Dr. Biology:

No, no power.

Niko:

No, certainly no power. But like there was one wooden house. And so, when I arrived on the island, I didn't actually have a place to sleep and we had to build the structure that I was going to sleep in and perform all my work in while I was there before I could start anything like we had to import the materials, we had to nail it together with corrugated roof. Our lab space ended up being like four posts, a piece of metal, and a bunch of black tarps. And that was where I did all my experiments for that month, you know, and I had to bring in camera equipment and build tanks to capture my animals in. And it's kind of like the woodsmen version of doing science compared to like a very sterile, clean lab environment. But it presents its own challenges. And of course, being there, you got to see the animals in their habitat and like, you're able to refine the questions you're asking because you're trying to understand where they are and what they're doing when they're there.

Dr. Biology:

Wow. So, did you have carpenter skills?

Niko:

Oh, no, and I certainly don't now. I mean, it wasn't. It was not like, well, put together, but it sufficed, right? And just like in evolution like it doesn't need to be perfect. It just needs to get the job done. [laughter]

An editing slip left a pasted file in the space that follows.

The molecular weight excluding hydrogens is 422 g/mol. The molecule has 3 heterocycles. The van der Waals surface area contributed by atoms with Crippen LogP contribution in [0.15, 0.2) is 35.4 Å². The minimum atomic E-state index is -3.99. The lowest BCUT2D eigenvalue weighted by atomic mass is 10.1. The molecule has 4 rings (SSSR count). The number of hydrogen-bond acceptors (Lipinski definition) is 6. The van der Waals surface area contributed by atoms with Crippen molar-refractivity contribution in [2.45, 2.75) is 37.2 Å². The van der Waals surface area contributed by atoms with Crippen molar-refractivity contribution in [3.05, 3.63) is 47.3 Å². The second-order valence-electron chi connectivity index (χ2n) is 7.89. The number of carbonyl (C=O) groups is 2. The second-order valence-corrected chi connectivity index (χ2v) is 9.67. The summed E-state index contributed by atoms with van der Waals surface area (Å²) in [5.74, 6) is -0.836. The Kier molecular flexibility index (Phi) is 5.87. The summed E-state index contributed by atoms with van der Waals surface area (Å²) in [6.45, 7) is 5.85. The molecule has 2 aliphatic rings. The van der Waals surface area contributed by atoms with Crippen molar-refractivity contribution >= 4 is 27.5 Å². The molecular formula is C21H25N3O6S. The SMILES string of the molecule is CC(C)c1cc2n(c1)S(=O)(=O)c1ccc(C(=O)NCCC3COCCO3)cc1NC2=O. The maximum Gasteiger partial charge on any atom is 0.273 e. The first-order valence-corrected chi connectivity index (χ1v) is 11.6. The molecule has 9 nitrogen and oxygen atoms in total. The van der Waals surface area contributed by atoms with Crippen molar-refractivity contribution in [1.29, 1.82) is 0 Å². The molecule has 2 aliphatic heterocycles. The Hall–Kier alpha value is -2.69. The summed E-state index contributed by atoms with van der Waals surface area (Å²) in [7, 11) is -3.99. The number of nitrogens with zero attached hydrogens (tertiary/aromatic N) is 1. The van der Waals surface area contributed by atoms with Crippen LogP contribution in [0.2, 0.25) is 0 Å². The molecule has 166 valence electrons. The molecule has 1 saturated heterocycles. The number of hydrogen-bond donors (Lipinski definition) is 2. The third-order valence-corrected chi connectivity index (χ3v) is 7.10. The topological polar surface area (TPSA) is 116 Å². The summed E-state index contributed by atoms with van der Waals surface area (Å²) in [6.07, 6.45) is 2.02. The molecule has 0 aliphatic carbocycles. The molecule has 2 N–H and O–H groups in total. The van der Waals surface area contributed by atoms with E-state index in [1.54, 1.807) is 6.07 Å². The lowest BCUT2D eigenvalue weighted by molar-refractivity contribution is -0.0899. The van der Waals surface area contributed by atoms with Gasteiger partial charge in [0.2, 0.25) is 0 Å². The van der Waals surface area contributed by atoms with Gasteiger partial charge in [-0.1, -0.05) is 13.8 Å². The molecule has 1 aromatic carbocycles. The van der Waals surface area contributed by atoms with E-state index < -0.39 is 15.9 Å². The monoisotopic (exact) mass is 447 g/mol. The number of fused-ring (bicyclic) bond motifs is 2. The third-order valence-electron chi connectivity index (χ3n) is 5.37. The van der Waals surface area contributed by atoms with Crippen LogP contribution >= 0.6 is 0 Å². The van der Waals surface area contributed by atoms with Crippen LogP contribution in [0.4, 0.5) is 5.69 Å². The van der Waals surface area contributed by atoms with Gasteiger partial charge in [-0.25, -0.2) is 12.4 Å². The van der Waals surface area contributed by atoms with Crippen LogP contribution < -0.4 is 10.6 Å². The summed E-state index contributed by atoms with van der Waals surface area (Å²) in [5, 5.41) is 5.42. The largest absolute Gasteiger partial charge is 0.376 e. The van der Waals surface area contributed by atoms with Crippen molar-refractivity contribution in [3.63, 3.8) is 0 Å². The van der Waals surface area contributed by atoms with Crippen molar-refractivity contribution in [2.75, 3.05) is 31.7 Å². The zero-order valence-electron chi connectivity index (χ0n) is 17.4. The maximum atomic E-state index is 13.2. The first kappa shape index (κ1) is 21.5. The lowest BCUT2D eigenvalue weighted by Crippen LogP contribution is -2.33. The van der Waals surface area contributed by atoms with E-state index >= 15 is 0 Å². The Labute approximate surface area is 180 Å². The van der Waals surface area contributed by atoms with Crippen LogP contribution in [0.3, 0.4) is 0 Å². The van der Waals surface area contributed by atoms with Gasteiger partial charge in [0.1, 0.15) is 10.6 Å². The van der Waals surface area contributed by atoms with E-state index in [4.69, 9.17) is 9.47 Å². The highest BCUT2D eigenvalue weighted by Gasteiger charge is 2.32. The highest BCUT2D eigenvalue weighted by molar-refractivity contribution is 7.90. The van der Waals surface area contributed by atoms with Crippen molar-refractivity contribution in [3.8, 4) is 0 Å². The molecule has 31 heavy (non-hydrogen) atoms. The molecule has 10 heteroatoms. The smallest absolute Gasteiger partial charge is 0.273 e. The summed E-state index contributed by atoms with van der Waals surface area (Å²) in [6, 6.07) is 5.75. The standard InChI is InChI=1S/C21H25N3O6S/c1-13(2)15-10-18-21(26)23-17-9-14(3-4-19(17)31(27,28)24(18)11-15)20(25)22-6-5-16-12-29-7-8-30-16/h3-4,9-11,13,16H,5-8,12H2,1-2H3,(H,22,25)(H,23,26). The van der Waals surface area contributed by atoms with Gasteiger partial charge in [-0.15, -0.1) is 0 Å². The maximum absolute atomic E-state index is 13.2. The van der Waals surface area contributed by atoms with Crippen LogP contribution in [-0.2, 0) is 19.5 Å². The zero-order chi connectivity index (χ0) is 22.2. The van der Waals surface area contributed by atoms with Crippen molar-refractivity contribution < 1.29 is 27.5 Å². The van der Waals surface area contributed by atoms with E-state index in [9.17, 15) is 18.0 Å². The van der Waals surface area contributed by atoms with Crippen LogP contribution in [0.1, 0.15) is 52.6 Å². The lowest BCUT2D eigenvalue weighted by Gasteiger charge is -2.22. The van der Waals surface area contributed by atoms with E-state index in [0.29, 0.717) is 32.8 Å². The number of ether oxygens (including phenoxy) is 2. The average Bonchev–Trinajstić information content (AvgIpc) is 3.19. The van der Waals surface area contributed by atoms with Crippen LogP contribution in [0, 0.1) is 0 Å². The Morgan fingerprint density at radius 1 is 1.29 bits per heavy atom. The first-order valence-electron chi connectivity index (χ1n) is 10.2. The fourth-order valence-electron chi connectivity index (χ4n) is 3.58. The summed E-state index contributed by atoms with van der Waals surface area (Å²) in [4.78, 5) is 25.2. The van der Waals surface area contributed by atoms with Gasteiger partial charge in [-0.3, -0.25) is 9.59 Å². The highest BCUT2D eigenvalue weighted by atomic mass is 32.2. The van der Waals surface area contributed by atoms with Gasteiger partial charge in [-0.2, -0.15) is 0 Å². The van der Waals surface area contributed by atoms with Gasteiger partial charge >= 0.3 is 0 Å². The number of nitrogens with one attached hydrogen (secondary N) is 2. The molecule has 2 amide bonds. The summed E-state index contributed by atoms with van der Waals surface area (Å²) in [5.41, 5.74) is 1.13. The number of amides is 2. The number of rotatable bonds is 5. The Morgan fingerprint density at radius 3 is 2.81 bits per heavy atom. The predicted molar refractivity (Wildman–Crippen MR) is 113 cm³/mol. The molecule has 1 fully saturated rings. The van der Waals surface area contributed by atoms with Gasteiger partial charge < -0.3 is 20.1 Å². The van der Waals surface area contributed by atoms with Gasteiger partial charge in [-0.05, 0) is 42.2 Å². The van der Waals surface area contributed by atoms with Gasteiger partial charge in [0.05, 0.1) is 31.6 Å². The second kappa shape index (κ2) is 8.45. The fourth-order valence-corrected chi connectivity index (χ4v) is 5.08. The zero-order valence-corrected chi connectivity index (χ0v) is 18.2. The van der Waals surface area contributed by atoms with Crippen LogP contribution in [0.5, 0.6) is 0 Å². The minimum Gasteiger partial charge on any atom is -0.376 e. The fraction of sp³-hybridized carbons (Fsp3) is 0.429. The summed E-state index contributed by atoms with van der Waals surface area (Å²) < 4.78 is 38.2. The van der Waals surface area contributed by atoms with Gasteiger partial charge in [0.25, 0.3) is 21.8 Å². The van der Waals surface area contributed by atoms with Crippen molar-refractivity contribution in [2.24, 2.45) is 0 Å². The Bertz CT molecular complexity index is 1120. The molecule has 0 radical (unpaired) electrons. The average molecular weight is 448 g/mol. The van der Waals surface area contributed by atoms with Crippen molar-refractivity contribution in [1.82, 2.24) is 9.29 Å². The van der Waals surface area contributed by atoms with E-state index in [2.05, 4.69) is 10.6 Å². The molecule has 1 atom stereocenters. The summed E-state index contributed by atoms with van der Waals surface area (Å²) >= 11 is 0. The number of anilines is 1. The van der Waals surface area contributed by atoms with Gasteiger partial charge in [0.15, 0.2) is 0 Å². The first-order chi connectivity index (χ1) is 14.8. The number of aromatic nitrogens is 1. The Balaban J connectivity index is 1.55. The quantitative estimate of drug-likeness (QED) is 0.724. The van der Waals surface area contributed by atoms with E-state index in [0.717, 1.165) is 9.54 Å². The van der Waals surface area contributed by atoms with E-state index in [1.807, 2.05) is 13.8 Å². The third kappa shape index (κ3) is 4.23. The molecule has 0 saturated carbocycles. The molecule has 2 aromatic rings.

Dr. Biology:

Right. And you can refine it later if you need.

Niko:

Exactly. And of course, we had carpenters, assistants and I was not doing this alone. I certainly couldn't. But it's so amazing being a biologist, all the skills that you have to pick up on that you don't think are associated with science, you know, like carpentry or video editing or all these things that you never knew you needed to know in order to get your science done. There's a wealth of skills, just a lot of hats to wear.

Dr. Biology:

Absolutely. So between your two animals, between your shrimp and your crickets, do you have a favorite?

Niko:

I love them both equally, especially if this is going to be for a public audience. I definitely can't say that I have a favorite.

Dr. Biology:

Well, you think it's going to get back to them and they're going to ... [laughter]

Niko: